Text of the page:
GABA Receptor

GABA Receptor

GABA is a chemical messenger that is widely distributed in the brain. GABA’s natural function is to reduce the activity of the neurons to which it binds. GABA receptors are probably the most common kind in the mammalian nervous system. It is estimated that close to 40% of the synapses in the human brain work with GABA and therefore have GABA receptors.

Inhibitory neurotransmission in the mammalian central nervous system (CNS) is mediated by the amino acids γ-aminobutyric acid (GABA) and glycine. Glycine is mainly restrictively distributed in spinal cord and brain stem, whereas GABA is the major inhibitory neurotransmitter in the CNS. There are two main types of GABA receptors: fast-acting ionotropic GABAA and GABAC receptors, and slower-acting metabotropic GABAB receptors. So ionotropic GABA receptors can be classified into two subtypes: GABAA and GABAC receptors, based on the pharmacological characteristics. The third type of GABA receptor, GABAB receptor is a G protein-coupled receptor which modulates theconductance of Ca2+ and K+ channels via G-protein.

It has a very different molecular structure compared to GABAA and GABAC receptors. GABA is the common agonist of all three types of GABA receptors. GABAA receptors are competitively inhibited by bicuculline, whereas GABAC receptors are specificially blocked by (1,2,5,6-tetrahydropyridin-4-yl)methyl phosphonic acid (TPMPA). Both types of ionotropic GABA receptors can be non-competitively blocked by picrotoxin, a drug originally found in snake. Upon binding with a specific agonist, GABAA and GABAC receptors open the channels and increase the conductance to Cl-, which results in a hyperpolarity of the plasma membranes in most of the circumstances; however, in some stages of development or in some organs, the activation of ionotropic GABA receptors generates excitatory effects. GABAB receptors, on the contrary, normally produce hyperpolarity by increasing the conductance of K+ and inhibiting the elevation of cellular Ca2+, which results in a decrease of the membrane excitability and inhibits the releasing of neurotransmitters.

GABAA receptor is an oligomeric glycoprotein, which together with ligandgated receptors for the neurotransmitters glycine, acetylcholine (Ach) and 5-hydroxytryptamine, form an evolutionary superfamily of ligand-gated ion channels (LGICS) mediating fast synaptic transmission in the mammalian CNS. Excitatory signals are mediated by nicotinic acetylcholine receptor (nAChR) and type3 5-hydroxytryptamine (5-HT3) receptors. Inhibitory signals are mediated by GAB AA and glycine receptors. Briefly, GABAB receptors are metabotropic G-protein-linked receptors, coupled by intracellular signal transduction cascades to calcium and potassium channels. GABAB receptors are the site of action of the muscle relaxant, baclofen, and are insensitive to drugs that modulate GABAA receptors. When GABA binds to the GABAB receptor, there is an increase in potassium conductanceand a decrease in voltage-dependent calcium currents, resulting in hyperpolarization of the neuron and inhibition of neurotrans-mission. GABACreceptors are the newly identified member of the GABA receptor family. They are also linked to chloride channels, with distinct physiological and pharmacological properties. In contrast to the fast and transient responses elicited from GABAA receptors, GABACreceptors mediate slow and sustained responses. Pharmacologically, GABACreceptors are bicuculline- and baclofen-insensitive, and are not modulated by many GABAA receptor modulators (such as benzodiazepines and barbiturates).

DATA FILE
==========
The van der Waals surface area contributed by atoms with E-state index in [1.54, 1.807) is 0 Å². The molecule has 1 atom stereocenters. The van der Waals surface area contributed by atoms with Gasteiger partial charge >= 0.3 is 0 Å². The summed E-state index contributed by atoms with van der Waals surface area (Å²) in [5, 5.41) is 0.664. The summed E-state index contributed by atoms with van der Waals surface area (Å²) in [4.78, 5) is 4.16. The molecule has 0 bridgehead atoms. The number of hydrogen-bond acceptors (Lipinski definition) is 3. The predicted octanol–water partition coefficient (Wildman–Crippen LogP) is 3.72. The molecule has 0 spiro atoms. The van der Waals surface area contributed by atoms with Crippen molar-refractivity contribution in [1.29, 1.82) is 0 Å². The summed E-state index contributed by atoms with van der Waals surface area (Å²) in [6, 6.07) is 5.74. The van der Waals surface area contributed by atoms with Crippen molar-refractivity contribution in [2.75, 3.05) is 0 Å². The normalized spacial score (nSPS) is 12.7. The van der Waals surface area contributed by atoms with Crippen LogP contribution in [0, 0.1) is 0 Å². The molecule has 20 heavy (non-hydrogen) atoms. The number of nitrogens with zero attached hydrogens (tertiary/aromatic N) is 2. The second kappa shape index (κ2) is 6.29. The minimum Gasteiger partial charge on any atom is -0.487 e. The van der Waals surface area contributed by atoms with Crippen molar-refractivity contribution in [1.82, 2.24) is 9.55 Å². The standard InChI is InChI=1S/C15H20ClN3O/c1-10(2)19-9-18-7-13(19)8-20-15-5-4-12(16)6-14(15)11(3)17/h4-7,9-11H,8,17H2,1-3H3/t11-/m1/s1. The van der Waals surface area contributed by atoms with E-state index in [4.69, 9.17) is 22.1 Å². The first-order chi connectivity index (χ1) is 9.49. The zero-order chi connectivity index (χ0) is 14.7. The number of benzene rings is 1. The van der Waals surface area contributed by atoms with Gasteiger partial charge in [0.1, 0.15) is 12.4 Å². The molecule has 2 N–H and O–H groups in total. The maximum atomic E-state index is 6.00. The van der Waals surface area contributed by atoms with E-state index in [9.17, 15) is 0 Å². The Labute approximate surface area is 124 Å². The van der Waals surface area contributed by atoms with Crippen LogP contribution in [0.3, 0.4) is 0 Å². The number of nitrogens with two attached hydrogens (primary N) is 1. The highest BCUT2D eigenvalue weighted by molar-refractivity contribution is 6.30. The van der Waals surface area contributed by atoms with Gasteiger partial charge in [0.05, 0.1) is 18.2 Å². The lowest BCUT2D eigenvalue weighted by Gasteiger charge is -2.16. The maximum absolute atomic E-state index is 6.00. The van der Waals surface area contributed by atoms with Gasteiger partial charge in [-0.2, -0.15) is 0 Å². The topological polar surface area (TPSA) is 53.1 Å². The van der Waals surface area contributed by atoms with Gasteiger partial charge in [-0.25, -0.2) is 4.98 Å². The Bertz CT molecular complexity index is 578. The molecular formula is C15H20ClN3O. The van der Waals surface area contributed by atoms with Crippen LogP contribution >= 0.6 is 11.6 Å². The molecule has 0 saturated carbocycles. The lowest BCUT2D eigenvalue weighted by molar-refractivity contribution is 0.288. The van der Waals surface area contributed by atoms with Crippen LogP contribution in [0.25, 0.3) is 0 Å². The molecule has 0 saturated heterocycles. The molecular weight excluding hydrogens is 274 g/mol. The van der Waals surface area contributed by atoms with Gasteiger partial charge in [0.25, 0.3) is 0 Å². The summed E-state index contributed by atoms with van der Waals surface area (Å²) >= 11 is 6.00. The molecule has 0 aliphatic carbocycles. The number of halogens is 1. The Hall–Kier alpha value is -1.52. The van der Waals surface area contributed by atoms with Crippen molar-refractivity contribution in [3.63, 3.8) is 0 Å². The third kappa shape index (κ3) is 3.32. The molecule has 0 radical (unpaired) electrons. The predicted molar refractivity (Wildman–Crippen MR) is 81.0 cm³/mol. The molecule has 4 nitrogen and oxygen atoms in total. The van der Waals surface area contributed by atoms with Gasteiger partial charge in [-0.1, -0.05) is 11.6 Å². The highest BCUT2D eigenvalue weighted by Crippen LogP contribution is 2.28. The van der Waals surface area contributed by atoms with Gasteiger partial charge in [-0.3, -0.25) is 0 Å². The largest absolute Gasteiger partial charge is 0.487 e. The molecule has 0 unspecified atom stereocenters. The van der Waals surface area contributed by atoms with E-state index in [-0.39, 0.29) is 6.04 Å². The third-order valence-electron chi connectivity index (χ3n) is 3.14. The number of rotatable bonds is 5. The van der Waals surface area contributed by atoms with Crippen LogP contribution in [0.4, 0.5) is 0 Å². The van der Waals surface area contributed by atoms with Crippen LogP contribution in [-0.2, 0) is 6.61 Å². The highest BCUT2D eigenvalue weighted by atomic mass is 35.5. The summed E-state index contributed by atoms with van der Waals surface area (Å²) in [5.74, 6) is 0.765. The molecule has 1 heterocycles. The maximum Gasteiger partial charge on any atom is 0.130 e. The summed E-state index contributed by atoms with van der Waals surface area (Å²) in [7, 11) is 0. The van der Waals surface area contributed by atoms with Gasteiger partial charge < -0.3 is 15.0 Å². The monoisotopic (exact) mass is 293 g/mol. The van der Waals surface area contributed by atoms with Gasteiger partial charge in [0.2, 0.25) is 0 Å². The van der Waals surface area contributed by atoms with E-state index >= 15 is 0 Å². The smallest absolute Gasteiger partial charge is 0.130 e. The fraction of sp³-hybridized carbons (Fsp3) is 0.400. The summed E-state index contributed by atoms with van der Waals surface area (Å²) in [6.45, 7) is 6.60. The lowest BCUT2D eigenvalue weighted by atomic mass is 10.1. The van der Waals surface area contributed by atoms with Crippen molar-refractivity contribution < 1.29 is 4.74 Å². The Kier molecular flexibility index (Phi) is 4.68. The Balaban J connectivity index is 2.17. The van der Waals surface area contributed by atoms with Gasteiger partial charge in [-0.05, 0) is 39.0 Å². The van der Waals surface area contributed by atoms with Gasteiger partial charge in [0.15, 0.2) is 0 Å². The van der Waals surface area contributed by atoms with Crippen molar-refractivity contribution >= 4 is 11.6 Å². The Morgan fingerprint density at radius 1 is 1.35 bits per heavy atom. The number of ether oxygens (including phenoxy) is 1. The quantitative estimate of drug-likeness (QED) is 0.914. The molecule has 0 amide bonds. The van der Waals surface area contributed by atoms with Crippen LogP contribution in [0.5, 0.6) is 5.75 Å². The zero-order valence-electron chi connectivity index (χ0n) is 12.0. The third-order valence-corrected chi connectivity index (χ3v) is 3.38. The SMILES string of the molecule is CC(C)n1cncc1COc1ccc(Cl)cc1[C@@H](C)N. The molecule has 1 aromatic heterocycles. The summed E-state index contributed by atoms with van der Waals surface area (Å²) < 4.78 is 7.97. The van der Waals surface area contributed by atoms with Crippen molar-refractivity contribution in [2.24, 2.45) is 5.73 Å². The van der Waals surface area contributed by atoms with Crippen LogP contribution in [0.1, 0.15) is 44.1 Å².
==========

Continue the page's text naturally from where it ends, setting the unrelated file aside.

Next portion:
That the GABAA receptors are of importance is due to the pivotal role that they play in the regulation of brain excitability and the fact that their function isallosterically regulated by several distinct classes of therapeutic compounds. These include anxiolytic benzodiazepines, barbiturates, neurosteroids and some volatile anesthetics. The first benzodiazepine drug, chlordiazepoxide, came to market for thetreatment of anxiety in 1960, only 30 months after the first observations of the verypotent anticonvulsant and taming effects in experimental animals. By the end of 1983, there were as many as 35 benzodiazepines or related drugs widely prescribed as anxiolytics. The great breakthrough in understanding of the mechanism of action of benzodiazepines came in the mid-1970s with two landmark discoveries. The first of these was the discovery that benzodiazepines influenced the GABA receptor functions, and that the action of benzodiazepines was to facilitate GABA ergic transmission. The second came with the identification of specific binding sites in rat brain membranes for [3H]-diazepam.

Reference:

Shi, Haifeng. "Structural studies on GABAA receptor and glycine receptor." (2002).

Jin, Nili.Characterization and Functional Study of Ionotropic Gaba Receptors in Alveolar Epithelial Cells. Diss. Oklahoma State University, 2005.

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